Question: What Is The Fastest Method To Determine The Number Of Positions In A Bam File With >N Coverage?
gravatar for Malachi Griffith
7.0 years ago by
Washington University School of Medicine, St. Louis, USA
Malachi Griffith18k wrote:

I have two very large BAM files (high depth, human, whole genome). I have a seemingly simple question. I want to know how many positions in each are covered by at least N reads (say 20). For now I am not concerned about requiring a minimum mapping quality for each alignment or a minimum read quality for the reads involved.

Things I have considered:

  • samtools mpileup (then piped to awk to assess the minimum depth requirement, then piped to wc -l). This seemed slow...
  • samtools depth (storing the output to disk so that I can assess coverage at different cutoffs later). Even if I divide the genome into ~133 evenly sized pieces, this seems very slow...
  • bedtools coverage?
  • bedtools genomecov?
  • bedtools multicov?
  • bamtools coverage?

Any idea which of these might be fastest for this question? Something else I haven't thought of? I can use parallel processes to ensure that the performance bottleneck is disk access but want that access to be as efficient as possible. It seems that some of these tools are doing more than I need for this particular task...

ADD COMMENTlink modified 19 months ago by Paul1.4k • written 7.0 years ago by Malachi Griffith18k

Of the bedtools options, genomecov is the one you want (see answer from Jordan). It is admittedly not the fastest - there are ways to speed it up, but we haven't yet done so. I'd be interested to know the runs times you face as a function of the number of reads.

ADD REPLYlink written 7.0 years ago by Aaronquinlan11k

All the answers were helpful but 'bedtools genomecov' was the method I wound up using in the end. 'samtools depth' has convenient output. I expect Pierre's solution is the probably the fastest.

ADD REPLYlink written 7.0 years ago by Malachi Griffith18k
gravatar for Pierre Lindenbaum
7.0 years ago by
France/Nantes/Institut du Thorax - INSERM UMR1087
Pierre Lindenbaum128k wrote:

Use the basic code for the Samtools API:


 if ((int)pos >= tmp->beg && (int)pos < tmp->end)


 if (n>20 && (int)pos >= tmp->beg && (int)pos < tmp->end)

compile: (sould be something like:)

gcc -O3 -o mytool mytool.c -I /path/to/samtools -L /path/to/samtools -lbam -lz

Edit: and you can run this code using one process per chromosome...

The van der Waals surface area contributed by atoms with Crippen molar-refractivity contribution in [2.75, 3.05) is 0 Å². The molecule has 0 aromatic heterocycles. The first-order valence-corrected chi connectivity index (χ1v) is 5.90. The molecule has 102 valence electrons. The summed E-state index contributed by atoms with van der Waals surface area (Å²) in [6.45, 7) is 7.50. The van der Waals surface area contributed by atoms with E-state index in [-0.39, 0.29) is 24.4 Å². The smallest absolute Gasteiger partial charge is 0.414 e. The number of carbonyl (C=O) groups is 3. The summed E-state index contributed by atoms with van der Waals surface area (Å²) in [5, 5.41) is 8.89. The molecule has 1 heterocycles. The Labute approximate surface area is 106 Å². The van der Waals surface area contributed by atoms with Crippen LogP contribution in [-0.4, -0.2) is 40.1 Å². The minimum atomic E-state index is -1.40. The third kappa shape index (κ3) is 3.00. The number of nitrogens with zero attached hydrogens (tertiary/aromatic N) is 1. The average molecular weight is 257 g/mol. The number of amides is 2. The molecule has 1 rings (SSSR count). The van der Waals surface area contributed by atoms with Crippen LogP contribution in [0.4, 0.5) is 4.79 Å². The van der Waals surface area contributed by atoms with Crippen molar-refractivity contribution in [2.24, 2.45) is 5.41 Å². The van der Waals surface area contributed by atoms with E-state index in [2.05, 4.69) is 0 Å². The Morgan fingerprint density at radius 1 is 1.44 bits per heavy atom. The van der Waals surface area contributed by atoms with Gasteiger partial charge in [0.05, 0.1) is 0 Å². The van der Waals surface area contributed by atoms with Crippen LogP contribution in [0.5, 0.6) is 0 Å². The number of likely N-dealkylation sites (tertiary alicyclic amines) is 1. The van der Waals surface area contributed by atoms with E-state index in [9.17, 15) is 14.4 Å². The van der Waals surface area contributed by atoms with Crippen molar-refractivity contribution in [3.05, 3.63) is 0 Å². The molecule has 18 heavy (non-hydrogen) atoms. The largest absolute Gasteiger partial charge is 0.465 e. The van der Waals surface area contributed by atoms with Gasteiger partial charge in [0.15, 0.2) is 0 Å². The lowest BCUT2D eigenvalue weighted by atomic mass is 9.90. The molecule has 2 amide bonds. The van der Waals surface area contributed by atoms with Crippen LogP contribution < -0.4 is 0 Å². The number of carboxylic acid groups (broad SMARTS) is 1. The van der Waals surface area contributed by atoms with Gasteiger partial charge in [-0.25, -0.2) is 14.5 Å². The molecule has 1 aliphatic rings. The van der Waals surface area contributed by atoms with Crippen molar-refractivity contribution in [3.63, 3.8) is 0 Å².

ADD COMMENTlink modified 7.0 years ago • written 7.0 years ago by Pierre Lindenbaum128k
gravatar for Jordan
7.0 years ago by
Jordan1.1k wrote:

You could try bedtools genomeCoverageBed. It takes in bam file and reference genome as input and outputs the coverage stats.

Here is an example:

genomeCoverageBed -ibam file.bam -g human_g1k_v37.fasta > coverage.txt

The output file has 5 columns:

genome    0    1670110268    3101804739    0.538432
genome    1    696287280    3101804739    0.224478
genome    2    329358858    3101804739    0.106183
genome    3    144809487    3101804739    0.0466856
genome    4    66917607    3101804739    0.0215738
genome    5    32869034    3101804739    0.0105967
genome    6    17980502    3101804739    0.00579679
genome    7    10955385    3101804739    0.00353194
  • Column1: Genome/Chromosome name
    Column2: Depth
    Column3: Number of bases in the bam file with depth equal to Column2
    Column4: Genome Length
    Column5: Fraction of human genome with the depth equal to Column2

So, if you need coverage >= 5, in this case it would be 6.26% (you just add 0.538432+0.224478+0.106183+0.0466856+0.0215738 and subtract from 1).

I hope this is what you are looking for.

ADD COMMENTlink written 7.0 years ago by Jordan1.1k

This just takes 5-10 min depending on the system you have. Never exceeded 10 min for me.

ADD REPLYlink written 7.0 years ago by Jordan1.1k
gravatar for Zev.Kronenberg
7.0 years ago by
United States
Zev.Kronenberg11k wrote:

I pipe samtools depth to a C++ program I wrote to count depth X. From these counts I can quickly calculate the precent of bam covered at X or greater.

I also take missing sites into account.

chr1 1 10

chr 34 5

2-33 = 0;

ADD COMMENTlink modified 7.0 years ago • written 7.0 years ago by Zev.Kronenberg11k

Yeah, samtools depth is the method I was using. But for these massive BAM files, just running samtools depth seems to take a long time...

ADD REPLYlink written 7.0 years ago by Malachi Griffith18k

I've switched over to using sambamba depth, it's much faster than samtools depth and is also multithreaded. It also gives a parsed pileup like output with coverage by the type of base and has additional options to calculate coverage in overlapping widows.

ADD REPLYlink written 3.2 years ago by Vasisht170

I don't see an equivalent to depth or bedcov in the sambamba docs

ADD REPLYlink written 3.1 years ago by ariel.balter140
gravatar for drkennetz
19 months ago by
drkennetz480 wrote:

To update this thread, sambamba depth is a wonderful library that supports multithreading which drastically increases speed but provides the same functionality as samtools depth.

I would recommend everybody check out this package! Sambamba

ADD COMMENTlink written 19 months ago by drkennetz480
gravatar for Paul
19 months ago by
European Union
Paul1.4k wrote:

For very large BAM files (like WGS) I was tested Mosdepth Link. It is very fast and there are lot of option. Mosdepth can report the mean depth in 500-base windows genome-wide info under 9 minutes of user time with 3 threads.

Example of syntax:

mosdepth -n --fast-mode --by 500 sample.wgs $sample.wgs.cram
ADD COMMENTlink written 19 months ago by Paul1.4k
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